It has been a painful fortnight for 69-year-old Bob Wilson. There have been training stints of up to 30 miles for his forthcoming charity cycle ride to every Premier League ground; a back spasm from playing golf; and, of course, heartache caused by Arsenal, whom he served for almost 40 years as goalkeeper and coach.
The bike ride aims to raise at least £250,000 for the Willow Foundation, set up after the death from cancer of his daughter Anna at the age of only 31. His doctor said that a knee which will eventually need replacing "should just get me round" the 600 miles and, looking at the x-rays, asked when he broke his leg.
Wilson had no knowledge of having done so, and was startled to be told there was a clear stress fracture, which he now realises must have occurred "when Alan Gilzean, who didn't like me, volleyed me across the leg in the dirtiest-ever North London derby, the League Cup semi-final against Tottenham in 1969".
Arsenal came through that tie of "unabashed hatred", yet somehow managed to lose the Wembley final against Third Division side Swindon Town when a mix-up between Wilson and centre-half Ian Ure gave Swindon's Don Rogers the opening goal. History repeated itself two weeks ago as Laurent Koscielny and Wojciech Szczesny handed Birmingham the trophy in identical fashion.
Since then, Arsène Wenger's team dropped points to Sunderland in controversial fashion, causing Wilson to remount a hobby horse about technology dating from his time as a TV presenter – "rugby has it 100 per cent correct" – and, of course, there was elimination from the Champions' League the night before Spurs reached the quarter-final.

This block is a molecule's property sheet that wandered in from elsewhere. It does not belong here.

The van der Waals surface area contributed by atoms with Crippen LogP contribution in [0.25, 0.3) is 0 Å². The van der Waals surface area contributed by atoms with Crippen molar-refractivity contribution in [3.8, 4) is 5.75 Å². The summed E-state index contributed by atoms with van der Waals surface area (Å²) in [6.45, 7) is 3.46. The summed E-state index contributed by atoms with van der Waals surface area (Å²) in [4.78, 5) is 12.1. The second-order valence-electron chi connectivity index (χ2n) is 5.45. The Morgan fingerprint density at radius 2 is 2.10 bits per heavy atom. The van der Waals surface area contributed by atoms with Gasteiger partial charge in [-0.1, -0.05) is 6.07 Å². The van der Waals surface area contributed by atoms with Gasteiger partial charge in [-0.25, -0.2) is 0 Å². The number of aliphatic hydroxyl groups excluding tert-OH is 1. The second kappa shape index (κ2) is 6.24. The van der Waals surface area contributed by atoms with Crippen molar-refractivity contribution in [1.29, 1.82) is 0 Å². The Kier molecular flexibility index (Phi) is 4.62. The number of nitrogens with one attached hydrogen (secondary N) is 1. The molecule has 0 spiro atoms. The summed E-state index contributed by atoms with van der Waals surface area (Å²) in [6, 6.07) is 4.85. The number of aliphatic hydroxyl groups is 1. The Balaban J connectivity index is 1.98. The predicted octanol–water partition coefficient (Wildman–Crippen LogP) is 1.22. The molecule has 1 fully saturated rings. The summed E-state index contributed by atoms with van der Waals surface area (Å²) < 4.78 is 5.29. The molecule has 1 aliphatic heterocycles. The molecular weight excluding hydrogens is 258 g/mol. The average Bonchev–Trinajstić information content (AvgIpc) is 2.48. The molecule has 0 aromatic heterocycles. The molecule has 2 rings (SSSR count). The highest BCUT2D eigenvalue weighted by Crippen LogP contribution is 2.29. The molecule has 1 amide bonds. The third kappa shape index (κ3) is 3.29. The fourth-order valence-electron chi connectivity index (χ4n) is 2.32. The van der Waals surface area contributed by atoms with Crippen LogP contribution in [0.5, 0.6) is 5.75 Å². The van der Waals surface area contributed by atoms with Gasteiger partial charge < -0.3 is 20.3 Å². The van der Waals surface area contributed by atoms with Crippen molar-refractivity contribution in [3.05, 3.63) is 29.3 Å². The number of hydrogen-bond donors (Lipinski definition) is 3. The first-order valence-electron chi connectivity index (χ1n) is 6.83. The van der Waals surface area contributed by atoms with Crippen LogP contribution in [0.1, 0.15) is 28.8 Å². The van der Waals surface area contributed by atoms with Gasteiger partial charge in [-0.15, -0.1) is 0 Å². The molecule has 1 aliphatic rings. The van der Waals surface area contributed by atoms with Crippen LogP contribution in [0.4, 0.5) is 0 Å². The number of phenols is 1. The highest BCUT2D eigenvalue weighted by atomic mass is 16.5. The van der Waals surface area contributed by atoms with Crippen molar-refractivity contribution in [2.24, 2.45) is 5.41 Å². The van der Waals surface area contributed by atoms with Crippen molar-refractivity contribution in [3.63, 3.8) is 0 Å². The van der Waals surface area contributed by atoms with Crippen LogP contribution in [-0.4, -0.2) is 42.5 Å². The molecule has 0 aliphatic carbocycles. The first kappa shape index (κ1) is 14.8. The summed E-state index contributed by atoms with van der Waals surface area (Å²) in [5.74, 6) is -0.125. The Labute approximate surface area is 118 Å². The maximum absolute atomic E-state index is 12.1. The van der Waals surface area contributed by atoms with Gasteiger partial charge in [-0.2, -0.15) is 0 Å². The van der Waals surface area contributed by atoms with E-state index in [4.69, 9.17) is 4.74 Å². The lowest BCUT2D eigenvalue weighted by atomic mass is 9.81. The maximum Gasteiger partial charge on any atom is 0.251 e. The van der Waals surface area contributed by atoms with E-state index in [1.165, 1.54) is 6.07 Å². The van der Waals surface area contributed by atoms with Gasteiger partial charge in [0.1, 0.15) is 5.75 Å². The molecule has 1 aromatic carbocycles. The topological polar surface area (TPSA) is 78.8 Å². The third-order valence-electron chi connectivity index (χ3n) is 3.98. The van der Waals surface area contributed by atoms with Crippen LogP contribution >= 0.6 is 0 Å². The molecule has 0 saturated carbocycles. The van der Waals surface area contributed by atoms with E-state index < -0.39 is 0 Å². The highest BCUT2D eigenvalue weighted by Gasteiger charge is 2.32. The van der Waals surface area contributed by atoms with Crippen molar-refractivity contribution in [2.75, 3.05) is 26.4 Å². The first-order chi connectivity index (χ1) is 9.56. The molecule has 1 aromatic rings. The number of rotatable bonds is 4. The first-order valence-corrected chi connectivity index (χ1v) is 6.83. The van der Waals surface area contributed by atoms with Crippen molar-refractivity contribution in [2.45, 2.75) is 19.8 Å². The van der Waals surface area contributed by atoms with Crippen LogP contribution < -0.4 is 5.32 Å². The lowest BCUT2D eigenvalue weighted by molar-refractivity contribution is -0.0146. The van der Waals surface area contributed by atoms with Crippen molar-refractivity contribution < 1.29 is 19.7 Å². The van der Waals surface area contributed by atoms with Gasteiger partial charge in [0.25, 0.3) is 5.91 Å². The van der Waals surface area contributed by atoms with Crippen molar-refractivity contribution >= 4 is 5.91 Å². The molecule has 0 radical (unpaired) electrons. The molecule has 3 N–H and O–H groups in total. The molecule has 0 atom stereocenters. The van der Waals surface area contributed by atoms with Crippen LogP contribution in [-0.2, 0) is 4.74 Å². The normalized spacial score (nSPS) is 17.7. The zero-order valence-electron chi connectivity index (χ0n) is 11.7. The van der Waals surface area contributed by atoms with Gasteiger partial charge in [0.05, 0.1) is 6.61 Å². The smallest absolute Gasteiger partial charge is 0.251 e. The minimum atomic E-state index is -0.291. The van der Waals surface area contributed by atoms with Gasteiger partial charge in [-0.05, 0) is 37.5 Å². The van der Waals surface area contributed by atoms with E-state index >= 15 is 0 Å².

After yesterday's FA Cup defeat to Manchester United, which was the third cup competition that they have been knocked out of within two weeks, Wilson asks: "Is this team that's grown together and is the youngest in the League going to be the nearly team? Or can they crack that first trophy that would open the door for more?" Whichever outcome materialises, he would happily hold up the banner regularly seen at the Emirates Stadium which reads: "In Arsène We Trust."
"For me as a fan, I just think we'll only really understand what Arsène contributed when he's gone," Wilson says. "The Invincibles season of 2004 was one of the greatest feats ever in British football and I never felt he got sufficient credit for that. I'm sure that in the summer two or three players will go and two or three will come, including one huge signing, because of the healthy way the club is run. They're still a terrific side."
Not quite as terrific, he readily admits, as Barcelona – "probably the best side I've ever seen" – even if the most bizarre thing about Tuesday's game was that Arsenal were one lucky break away from going through on aggregate. He does, however, make a shrewd point about the Catalan team and their coach Pep Guardiola: "I think he has a problem, which is that just as Arsène is never going to have a side to match the Invincibles, Pep won't ever have one either to match the current side."
His admiration for Wenger sets aside the occasional disagreements between them in his long stint as the club's goalkeeping coach, most notably over the manager's preference for foreign keepers like Rami Shaaban and the long-forgotten Gus Warmuz ahead of young English prospects. Wilson is generous in his assessment of the current crop, even if the four senior goalkeepers on Arsenal's books are all foreign.